The Draft Tracker xls (created by Brian Oliver, now maintained by SpringFieldFan) is vital for any Nats fan interested in tracking the teams’ drafting history.

  • 2005: Nats picked 4th overall and did not have a 2nd or 3rd round picks (the 2nd round pick went to Colorado for the Vinny Castilla FA signing and the 3rd round pick went to Minnesota as compesation for the Cristian Guzman signing)).  The team was also under MLB control and was (presumably) given quite strict financial guidelines over signings.  Given those considerations, they knew they needed a splash with their #1 overall pick, they needed someone affordable and they needed someone that would speak to their new fan-base.  They wanted college draftees, quick to the majors.  The team was looking at the three top 3rd Basemen in the draft.  Ryan ZimmermanRyan Braun and Alex Gordon.  All three were playing at good schools with good numbers.  Gordon went 2nd overall to Kansas City and the Nats snapped up Zimmerman.  Zimmerman signed quickly for an acceptable amount ($2.9M as the 4th overall pick) and was playing in the majors by September.   Zimmerman’s selection made sense geographically (he grew up in Va Beach and attended UVA) and it made sense considering the talent available at the Nats pick.  MASN’s David Huzzard printed a retrospective of the 2005 draft ahead of 2014′s draft.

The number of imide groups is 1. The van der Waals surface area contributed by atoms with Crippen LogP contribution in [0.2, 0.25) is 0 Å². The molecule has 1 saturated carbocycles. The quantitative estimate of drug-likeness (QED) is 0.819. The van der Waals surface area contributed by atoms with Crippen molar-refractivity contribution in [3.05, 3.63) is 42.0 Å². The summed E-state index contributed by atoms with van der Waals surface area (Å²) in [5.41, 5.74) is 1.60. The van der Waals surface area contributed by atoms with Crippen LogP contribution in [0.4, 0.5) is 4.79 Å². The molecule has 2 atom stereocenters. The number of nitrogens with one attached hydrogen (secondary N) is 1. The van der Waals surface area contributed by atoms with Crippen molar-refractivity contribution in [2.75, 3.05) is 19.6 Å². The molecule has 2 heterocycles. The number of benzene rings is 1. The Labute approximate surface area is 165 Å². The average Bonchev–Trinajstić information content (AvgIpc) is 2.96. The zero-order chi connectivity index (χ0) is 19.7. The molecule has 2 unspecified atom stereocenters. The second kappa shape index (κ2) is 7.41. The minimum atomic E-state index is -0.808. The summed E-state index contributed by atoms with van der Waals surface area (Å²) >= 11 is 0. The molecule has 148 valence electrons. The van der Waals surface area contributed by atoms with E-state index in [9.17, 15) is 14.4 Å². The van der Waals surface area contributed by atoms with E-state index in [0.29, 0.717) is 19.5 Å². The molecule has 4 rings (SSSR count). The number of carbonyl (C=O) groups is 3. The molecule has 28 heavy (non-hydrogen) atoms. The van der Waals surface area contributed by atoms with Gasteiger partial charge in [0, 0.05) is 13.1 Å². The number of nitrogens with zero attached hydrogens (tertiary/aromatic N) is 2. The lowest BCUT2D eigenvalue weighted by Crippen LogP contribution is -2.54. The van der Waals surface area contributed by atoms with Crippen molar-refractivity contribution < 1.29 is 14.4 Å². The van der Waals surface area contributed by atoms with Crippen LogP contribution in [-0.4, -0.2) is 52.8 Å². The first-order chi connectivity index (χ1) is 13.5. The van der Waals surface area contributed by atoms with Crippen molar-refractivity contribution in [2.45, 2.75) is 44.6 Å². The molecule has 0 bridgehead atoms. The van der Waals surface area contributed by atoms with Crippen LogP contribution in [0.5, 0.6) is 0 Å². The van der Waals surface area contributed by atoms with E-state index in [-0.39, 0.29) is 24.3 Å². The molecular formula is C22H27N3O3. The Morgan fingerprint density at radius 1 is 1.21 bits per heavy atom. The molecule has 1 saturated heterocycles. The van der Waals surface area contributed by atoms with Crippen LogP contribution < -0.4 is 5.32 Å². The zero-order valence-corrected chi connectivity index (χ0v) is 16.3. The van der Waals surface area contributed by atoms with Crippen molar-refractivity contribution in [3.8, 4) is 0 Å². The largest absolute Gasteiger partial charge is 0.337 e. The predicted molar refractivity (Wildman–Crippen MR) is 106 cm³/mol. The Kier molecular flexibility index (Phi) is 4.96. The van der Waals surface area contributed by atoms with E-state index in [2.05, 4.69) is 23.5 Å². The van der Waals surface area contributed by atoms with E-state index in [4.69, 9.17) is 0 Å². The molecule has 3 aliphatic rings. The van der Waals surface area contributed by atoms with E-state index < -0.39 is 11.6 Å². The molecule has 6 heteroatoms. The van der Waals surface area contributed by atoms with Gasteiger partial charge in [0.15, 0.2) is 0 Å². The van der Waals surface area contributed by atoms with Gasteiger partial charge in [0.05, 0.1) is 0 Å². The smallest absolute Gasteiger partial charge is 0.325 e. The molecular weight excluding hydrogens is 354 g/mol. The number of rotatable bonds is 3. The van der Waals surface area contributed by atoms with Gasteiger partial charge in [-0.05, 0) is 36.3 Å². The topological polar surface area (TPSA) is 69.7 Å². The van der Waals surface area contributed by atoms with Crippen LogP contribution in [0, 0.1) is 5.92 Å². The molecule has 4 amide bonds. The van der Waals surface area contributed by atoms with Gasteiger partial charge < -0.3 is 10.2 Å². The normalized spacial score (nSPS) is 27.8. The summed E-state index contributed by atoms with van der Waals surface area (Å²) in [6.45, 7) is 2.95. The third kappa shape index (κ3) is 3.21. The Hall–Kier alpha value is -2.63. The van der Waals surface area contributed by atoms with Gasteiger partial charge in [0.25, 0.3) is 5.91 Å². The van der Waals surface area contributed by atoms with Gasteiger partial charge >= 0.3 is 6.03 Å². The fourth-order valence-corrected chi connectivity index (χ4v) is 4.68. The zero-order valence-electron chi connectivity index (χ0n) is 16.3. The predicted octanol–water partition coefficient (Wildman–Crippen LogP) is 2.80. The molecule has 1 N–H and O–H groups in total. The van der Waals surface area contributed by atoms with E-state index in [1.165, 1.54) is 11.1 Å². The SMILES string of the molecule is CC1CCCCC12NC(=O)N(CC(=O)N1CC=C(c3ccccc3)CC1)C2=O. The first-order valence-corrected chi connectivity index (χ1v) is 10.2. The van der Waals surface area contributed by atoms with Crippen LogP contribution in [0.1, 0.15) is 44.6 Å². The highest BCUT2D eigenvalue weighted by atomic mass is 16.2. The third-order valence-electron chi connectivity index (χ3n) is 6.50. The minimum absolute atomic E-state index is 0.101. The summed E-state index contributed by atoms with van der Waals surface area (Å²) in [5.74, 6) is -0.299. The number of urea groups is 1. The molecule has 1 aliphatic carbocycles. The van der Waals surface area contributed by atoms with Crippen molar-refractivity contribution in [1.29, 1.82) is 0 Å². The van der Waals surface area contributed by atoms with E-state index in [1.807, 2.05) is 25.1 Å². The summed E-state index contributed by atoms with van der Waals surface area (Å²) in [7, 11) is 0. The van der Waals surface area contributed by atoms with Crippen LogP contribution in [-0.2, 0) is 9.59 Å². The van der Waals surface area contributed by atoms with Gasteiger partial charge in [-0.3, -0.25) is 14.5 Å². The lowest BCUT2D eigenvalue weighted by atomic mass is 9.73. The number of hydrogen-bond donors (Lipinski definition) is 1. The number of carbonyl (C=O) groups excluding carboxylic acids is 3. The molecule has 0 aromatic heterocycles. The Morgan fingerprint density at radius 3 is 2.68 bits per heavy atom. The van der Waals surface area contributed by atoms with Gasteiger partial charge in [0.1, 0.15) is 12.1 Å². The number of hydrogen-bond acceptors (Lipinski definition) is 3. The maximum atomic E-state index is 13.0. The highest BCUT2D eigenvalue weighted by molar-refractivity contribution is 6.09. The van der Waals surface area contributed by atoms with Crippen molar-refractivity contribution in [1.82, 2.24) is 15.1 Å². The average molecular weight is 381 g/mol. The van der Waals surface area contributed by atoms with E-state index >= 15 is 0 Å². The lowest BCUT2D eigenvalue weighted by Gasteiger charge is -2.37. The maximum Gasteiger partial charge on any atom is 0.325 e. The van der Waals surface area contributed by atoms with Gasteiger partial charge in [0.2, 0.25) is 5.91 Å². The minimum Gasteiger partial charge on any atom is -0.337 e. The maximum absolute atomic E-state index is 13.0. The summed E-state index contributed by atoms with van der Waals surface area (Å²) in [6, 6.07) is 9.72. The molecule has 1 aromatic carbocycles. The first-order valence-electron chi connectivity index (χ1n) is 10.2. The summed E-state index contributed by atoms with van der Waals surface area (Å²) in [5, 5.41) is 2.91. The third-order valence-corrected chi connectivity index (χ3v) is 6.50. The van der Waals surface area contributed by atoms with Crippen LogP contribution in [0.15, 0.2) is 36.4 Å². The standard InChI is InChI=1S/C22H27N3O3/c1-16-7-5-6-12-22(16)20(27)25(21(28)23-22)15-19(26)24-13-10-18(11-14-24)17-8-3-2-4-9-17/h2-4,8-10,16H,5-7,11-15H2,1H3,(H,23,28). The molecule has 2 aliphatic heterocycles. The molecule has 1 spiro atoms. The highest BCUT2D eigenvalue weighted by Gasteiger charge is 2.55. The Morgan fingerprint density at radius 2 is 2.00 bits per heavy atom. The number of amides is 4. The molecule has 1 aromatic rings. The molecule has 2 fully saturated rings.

• 2006Thanks to a couple of FA losses (Hector Carrasco and Esteban Loiaza), the team had two extra picks in the first two rounds.  The team had a roller coaster 2005; first place at mid-season and then a collapse as MLB refused to allow reinforcements.  By draft-day 2006 the team was firmly under the control of Jim Bowden, and his philosophy had always skewed towards “toolsy” players, potential over actual.   But the team didn’t have an owner yet, so were still operating under MLB’s guidelines.  These two facts were quite evident by looking at the haul the Nats had with their early picks.  6 picks in the top 4 rounds and they were all high school players.  Chris Marrero, Colten Willems, Stephen Englund, Sean Black, Stephen King and Glenn Gibson.    The team got Marrero for a relatively cheap $1.6M deal mid-way through the first round, failed to sign Black altogether, and got 5 of these 6 players to sign for around $5M all told.  The team on the field was under-performing thanks to a limited MLB-dictated budget, but Bowden was drafting for the longer run.  Unfortunately none of these high school players ever amounted to much of anything, with only Marrero ever reaching the majors and Willems retiring before ever advancing out of A-Ball.